To examine physical effects of the CC transection, lesioned and sham B6 were tested for general health, as previously described (Bailey et al., 2007; Crawley et al., 2007). General health assessment included scoring fur and whisker condition, as well as limb and body tone. Neurological reflex tests included forepaw reaching, righting reflex, trunk curl, whisker twitch, pinna twitch, eyeblink response, and toe pinch. The reactivity level of the mice was assessed with tests measuring responsiveness to petting, intensity of a dowel biting response, and level of vocalization during handling. Body weight was measured at 10 weeks of age.
For the automated social approach test, time spent in the two side chambers was compared using within-group Repeated Measures ANOVAs, with the factor of chamber side (novel mouse side vs. novel object side). Time spent in the center chamber is included on the graphs for illustrative purposes. Time spent sniffing the novel mouse versus the novel object was also analyzed using within-group Repeated Measures ANOVAs, with the factor of chamber side (novel mouse side vs. novel object side). Entries into all chambers were summed as “total entries” and analyzed using One Way ANOVA across groups, as a measure of general exploratory activity. Rotarod performance (latency to fall) was analyzed with Repeated Measure ANOVAs followed by Scheffe test for post-hoc comparisons. All other behavior assays were analyzed using One Way ANOVA. Scheffe test was used for post-hoc comparisons following a significant overall ANOVA F value. Pearson's r was used to evaluate correlations between CC lesion size and social scores. Correlation analyses included lesioned mice only.
Figure 1 illustrates representative cross sections of brains of sham operated B6, CC lesioned B6, LP/J, and BTBR male mice. The intact CC in a representative sham operated B6 mouse brain cross section is illustrated in 1A and 1E. A representative CC lesion performed in B6 mice on P7 is illustrated in 1B. CC lesions remained clearly visible at the time of sacrifice, 3-4 months of age. Light microscopic examination of sections from the 35 lesioned mice found that the most rostral part of CC was lesioned in all mice, while variable portions of the caudal CC remained. Complete transections throughout the rostral-caudal dimension were obtained in 7 mice. An average of 70.3±3.5% length of CC was absent, with a range of 33% - 100% completeness of the lesion in the rostral-caudal dimension. The hippocampal commissure was partially severed in 20 mice, and minor damage was noted in the anterior medial hippocampus in 17 mice. The anterior commissure was intact in all mice.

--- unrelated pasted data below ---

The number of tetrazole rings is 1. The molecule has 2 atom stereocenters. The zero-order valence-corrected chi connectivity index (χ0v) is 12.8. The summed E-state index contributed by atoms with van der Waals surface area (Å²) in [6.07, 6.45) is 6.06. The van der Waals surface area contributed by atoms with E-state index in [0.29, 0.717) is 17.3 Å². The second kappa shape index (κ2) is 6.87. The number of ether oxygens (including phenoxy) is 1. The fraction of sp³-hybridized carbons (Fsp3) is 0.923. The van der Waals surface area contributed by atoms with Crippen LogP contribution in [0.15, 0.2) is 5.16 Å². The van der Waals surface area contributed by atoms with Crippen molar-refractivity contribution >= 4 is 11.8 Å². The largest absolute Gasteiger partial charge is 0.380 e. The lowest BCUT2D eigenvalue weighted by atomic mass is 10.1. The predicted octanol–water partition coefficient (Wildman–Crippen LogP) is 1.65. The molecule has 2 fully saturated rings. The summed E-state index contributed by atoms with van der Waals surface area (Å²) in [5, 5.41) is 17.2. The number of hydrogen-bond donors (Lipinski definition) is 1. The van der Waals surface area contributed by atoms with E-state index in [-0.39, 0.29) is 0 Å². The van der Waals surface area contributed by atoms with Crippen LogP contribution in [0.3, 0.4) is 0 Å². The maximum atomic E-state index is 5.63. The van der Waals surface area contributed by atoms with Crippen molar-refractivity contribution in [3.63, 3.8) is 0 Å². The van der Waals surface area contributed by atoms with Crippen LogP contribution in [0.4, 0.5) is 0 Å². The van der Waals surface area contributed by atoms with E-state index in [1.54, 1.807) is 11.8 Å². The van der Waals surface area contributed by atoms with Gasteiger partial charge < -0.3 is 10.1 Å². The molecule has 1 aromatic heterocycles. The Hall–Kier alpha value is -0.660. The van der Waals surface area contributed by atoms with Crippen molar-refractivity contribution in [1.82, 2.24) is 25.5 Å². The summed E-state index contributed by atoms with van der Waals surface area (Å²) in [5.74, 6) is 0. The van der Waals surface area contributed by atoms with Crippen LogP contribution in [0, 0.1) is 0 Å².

A representative BTBR brain is shown in cross section in Figs. 1D and 1G. Histological analysis showed that the CC was absent in all 10 BTBR brains. A representative LP/J brain is shown in Figs. 1C and 1F. The CC was present in all 10 LP/J brains that were analyzed. The complete absence of the CC in BTBR and the normal thickness of the CC in LP/J confirm previously published findings (Wahlsten et al., 2003) and the database of The Mouse Brain Library (www.mbl.org).
Table 1 shows that CC-lesioned B6 and sham B6 were normal on measures of general health, neurological reflexes, and sensory abilities. No mice exhibited physical abnormalities or aberrant behaviors. Body weights of both groups were within the normal range of adult male B6 mice (http://jaxmice.jax.org).
Figure 2 displays parameters of social interactions in 21 day old B6, sham-operated B6, and CC lesioned B6 mice. Bouts of nose-to-nose sniffing did not differ across groups (F2,58=2.11, NS = not significant). No group differences were detected for number of bouts of following (F2,58=0.29, NS), number of bouts of push-crawl play-soliciting attempts (F2,58=0.66, NS), general exploration of the test arena (F2,58=1.81, NS), or vertical jumping (F2,58=1.50, NS, Table 2).